CT Islands Closed to PublicJune 14, 2012
From Boating Local.com
The Connecticut Department of Energy and Environmental Protection (DEEP) announced that Charles Island in Milford and Duck Island in Westbrook will be closed to the public through September 9, 2012, to prevent disturbances to nesting birds.Both islands have been designated by DEEP as Natural Area Preserves, primarily because of their importance as nesting habitats for several state-listed birds, including snowy egrets and great egrets (state threatened species), glossy ibis, and little blue herons (state special concern). The two islands have also been designated as Important Bird Areas by Audubon Connecticut. In addition, the DEEP is asking beachcombers, sunbathers, and boaters along the Connecticut shoreline to respect the fencing and yellow signs warning of piping plover and least tern nesting sites. The piping plover, a small, sandy-colored shorebird about the size of a sparrow, is a threatened species under the federal Endangered Species Act, as well as a state threatened species in Connecticut. The small, gull-like least tern, which nests in colonies in the same beach habitat as the piping plover, also is a state threatened species.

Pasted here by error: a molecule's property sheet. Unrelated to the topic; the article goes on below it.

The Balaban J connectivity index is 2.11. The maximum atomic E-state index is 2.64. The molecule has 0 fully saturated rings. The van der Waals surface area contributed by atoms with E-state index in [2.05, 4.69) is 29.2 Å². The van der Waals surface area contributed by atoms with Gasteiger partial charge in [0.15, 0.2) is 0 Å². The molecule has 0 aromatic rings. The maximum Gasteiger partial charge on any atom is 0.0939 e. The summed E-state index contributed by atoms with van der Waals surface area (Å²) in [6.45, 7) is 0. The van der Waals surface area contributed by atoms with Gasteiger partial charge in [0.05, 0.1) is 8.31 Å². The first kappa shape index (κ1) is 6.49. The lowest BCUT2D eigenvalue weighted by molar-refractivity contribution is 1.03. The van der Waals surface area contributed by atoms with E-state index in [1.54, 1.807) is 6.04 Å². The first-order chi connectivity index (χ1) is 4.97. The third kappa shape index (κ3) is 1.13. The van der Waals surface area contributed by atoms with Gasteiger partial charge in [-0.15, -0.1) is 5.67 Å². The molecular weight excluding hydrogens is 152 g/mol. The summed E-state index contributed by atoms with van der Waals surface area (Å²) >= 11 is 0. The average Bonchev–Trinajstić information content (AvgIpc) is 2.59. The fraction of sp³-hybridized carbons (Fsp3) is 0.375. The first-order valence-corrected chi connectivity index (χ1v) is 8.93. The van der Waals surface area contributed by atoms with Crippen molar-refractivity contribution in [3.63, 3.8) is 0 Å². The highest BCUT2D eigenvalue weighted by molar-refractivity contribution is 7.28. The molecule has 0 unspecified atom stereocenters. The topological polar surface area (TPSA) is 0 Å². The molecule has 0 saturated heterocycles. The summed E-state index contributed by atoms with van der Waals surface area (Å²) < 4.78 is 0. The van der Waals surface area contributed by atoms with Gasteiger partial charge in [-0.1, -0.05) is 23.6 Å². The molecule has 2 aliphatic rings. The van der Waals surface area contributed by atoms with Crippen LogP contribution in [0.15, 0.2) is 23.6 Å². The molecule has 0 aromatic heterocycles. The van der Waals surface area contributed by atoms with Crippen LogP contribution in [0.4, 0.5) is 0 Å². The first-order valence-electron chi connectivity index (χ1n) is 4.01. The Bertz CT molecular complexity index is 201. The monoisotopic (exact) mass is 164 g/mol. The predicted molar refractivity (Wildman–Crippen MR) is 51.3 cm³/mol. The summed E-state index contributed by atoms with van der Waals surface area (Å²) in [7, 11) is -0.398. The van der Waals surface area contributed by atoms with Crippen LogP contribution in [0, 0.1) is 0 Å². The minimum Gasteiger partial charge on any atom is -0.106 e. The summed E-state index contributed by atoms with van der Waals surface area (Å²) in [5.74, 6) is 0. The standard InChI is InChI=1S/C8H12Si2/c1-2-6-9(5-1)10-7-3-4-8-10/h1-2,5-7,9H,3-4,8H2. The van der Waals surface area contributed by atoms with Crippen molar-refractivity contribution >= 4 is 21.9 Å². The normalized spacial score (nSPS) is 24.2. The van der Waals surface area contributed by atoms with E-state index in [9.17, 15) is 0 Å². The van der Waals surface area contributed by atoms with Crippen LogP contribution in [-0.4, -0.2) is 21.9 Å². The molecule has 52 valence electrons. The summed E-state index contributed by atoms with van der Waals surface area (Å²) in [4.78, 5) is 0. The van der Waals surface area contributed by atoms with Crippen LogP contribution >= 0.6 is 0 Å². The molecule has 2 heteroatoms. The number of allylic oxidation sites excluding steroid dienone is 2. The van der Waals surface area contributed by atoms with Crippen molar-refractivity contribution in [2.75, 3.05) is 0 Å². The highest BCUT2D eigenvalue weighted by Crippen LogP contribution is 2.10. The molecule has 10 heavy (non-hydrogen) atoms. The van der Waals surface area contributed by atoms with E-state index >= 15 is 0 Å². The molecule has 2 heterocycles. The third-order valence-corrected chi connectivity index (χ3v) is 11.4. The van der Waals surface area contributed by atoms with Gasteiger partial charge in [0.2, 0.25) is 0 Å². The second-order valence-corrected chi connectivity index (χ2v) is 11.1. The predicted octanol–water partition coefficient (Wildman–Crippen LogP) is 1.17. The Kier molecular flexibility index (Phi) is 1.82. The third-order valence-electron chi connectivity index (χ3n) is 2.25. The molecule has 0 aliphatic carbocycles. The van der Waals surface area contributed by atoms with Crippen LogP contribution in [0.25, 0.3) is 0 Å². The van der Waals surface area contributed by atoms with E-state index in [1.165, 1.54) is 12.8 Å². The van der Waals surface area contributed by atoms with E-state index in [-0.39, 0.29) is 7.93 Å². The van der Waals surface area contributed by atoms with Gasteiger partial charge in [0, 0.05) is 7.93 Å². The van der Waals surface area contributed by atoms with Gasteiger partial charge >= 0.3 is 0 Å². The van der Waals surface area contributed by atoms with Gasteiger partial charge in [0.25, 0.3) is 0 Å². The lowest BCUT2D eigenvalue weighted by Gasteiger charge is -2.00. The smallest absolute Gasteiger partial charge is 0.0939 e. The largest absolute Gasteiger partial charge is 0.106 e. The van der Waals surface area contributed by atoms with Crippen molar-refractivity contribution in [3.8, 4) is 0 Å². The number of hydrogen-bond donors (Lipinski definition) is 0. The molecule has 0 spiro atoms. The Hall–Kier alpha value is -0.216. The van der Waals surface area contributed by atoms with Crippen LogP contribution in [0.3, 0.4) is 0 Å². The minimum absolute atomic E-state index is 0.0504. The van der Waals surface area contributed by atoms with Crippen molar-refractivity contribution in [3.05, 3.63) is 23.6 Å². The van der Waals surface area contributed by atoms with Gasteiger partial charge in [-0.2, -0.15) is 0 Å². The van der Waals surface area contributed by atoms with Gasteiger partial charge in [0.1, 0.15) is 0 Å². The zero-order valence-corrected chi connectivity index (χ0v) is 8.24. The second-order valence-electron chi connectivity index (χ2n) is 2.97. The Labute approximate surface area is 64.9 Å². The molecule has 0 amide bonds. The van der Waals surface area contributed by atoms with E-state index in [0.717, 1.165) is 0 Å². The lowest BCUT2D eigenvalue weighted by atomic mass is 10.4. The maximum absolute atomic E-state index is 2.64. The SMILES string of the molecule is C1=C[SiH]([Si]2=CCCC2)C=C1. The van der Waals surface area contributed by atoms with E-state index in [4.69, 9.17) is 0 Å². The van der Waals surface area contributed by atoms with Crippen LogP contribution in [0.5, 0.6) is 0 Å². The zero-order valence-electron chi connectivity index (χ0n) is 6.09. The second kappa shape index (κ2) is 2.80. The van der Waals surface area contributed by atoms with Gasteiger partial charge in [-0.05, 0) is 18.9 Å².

The DEEP Wildlife Division also provides the following advice to protect nesting shorebirds:
- Refrain from walking dogs or allowing cats to roam freely on beaches during the nesting season. Dogs are not allowed at some beach areas during the bird nesting season. These areas include, but are not limited to, Long Beach in Stratford, Sherwood Island State Park in Westport, and Hammonasset Beach State Park in Madison. Respect all areas that are posted “no dogs” during the nesting season. Dogs and cats are frequent predators of piping plovers and least terns, and a major cause of disturbance. Dogs, whether leashed or allowed to roam freely, can step on nests and young, and may also chase shorebirds.
- Always keep dogs on a leash.
- If you live near a beach, do not let your pets roam during the nesting season.
- Do not bury or leave trash, picnic leftovers, and fish scraps on a beach. They attract predators of shorebird chicks and eggs, such as skunks, raccoons, foxes, and black-backed gulls.
- Do not attempt to “rescue” young birds that appear to be lost or too young.
- Do not attempt to remove young birds from the beach to care for them at home. In most cases, when immature birds are found alone, the adults have been frightened away but remain nearby and will return to their young once the intruder leaves.